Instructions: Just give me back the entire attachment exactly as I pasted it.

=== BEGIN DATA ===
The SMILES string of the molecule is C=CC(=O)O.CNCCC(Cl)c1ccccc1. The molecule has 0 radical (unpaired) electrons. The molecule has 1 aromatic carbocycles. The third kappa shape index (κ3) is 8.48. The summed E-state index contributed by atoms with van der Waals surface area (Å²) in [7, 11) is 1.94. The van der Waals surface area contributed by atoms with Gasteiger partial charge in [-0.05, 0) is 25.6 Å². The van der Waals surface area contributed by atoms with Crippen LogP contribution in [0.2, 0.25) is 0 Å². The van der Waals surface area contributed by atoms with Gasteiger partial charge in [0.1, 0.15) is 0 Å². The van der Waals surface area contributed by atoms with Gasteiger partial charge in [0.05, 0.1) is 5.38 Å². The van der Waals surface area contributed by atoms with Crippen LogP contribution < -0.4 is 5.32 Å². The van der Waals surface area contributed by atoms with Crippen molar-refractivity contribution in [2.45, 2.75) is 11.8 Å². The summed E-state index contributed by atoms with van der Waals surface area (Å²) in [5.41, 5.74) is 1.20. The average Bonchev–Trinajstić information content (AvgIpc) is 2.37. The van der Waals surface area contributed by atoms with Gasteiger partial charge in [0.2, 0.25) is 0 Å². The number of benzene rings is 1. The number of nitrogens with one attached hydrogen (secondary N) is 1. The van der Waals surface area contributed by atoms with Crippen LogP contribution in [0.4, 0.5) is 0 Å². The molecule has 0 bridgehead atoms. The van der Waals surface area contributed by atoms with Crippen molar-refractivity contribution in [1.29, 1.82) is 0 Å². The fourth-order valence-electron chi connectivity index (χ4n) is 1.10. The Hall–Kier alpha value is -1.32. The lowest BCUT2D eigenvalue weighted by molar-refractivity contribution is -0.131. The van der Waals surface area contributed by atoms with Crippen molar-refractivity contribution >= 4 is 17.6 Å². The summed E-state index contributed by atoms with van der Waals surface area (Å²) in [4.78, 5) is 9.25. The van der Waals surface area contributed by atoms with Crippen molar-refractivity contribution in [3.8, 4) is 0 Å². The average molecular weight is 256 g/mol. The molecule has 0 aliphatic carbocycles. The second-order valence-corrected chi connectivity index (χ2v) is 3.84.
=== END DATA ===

The SMILES string of the molecule is C=CC(=O)O.CNCCC(Cl)c1ccccc1. The molecule has 0 radical (unpaired) electrons. The molecule has 1 aromatic carbocycles. The third kappa shape index (κ3) is 8.48. The summed E-state index contributed by atoms with van der Waals surface area (Å²) in [7, 11) is 1.94. The van der Waals surface area contributed by atoms with Gasteiger partial charge in [-0.05, 0) is 25.6 Å². The van der Waals surface area contributed by atoms with Crippen LogP contribution in [0.2, 0.25) is 0 Å². The van der Waals surface area contributed by atoms with Gasteiger partial charge in [0.1, 0.15) is 0 Å². The van der Waals surface area contributed by atoms with Gasteiger partial charge in [0.05, 0.1) is 5.38 Å². The van der Waals surface area contributed by atoms with Crippen LogP contribution < -0.4 is 5.32 Å². The van der Waals surface area contributed by atoms with Crippen molar-refractivity contribution in [2.45, 2.75) is 11.8 Å². The summed E-state index contributed by atoms with van der Waals surface area (Å²) in [5.41, 5.74) is 1.20. The average Bonchev–Trinajstić information content (AvgIpc) is 2.37. The van der Waals surface area contributed by atoms with Gasteiger partial charge in [0.2, 0.25) is 0 Å². The number of benzene rings is 1. The number of nitrogens with one attached hydrogen (secondary N) is 1. The van der Waals surface area contributed by atoms with Crippen LogP contribution in [0.4, 0.5) is 0 Å². The molecule has 0 bridgehead atoms. The van der Waals surface area contributed by atoms with Crippen molar-refractivity contribution in [1.29, 1.82) is 0 Å². The fourth-order valence-electron chi connectivity index (χ4n) is 1.10. The Hall–Kier alpha value is -1.32. The lowest BCUT2D eigenvalue weighted by molar-refractivity contribution is -0.131. The van der Waals surface area contributed by atoms with Crippen molar-refractivity contribution >= 4 is 17.6 Å². The summed E-state index contributed by atoms with van der Waals surface area (Å²) in [4.78, 5) is 9.25. The van der Waals surface area contributed by atoms with Crippen molar-refractivity contribution in [3.8, 4) is 0 Å². The average molecular weight is 256 g/mol. The molecule has 0 aliphatic carbocycles. The second-order valence-corrected chi connectivity index (χ2v) is 3.84.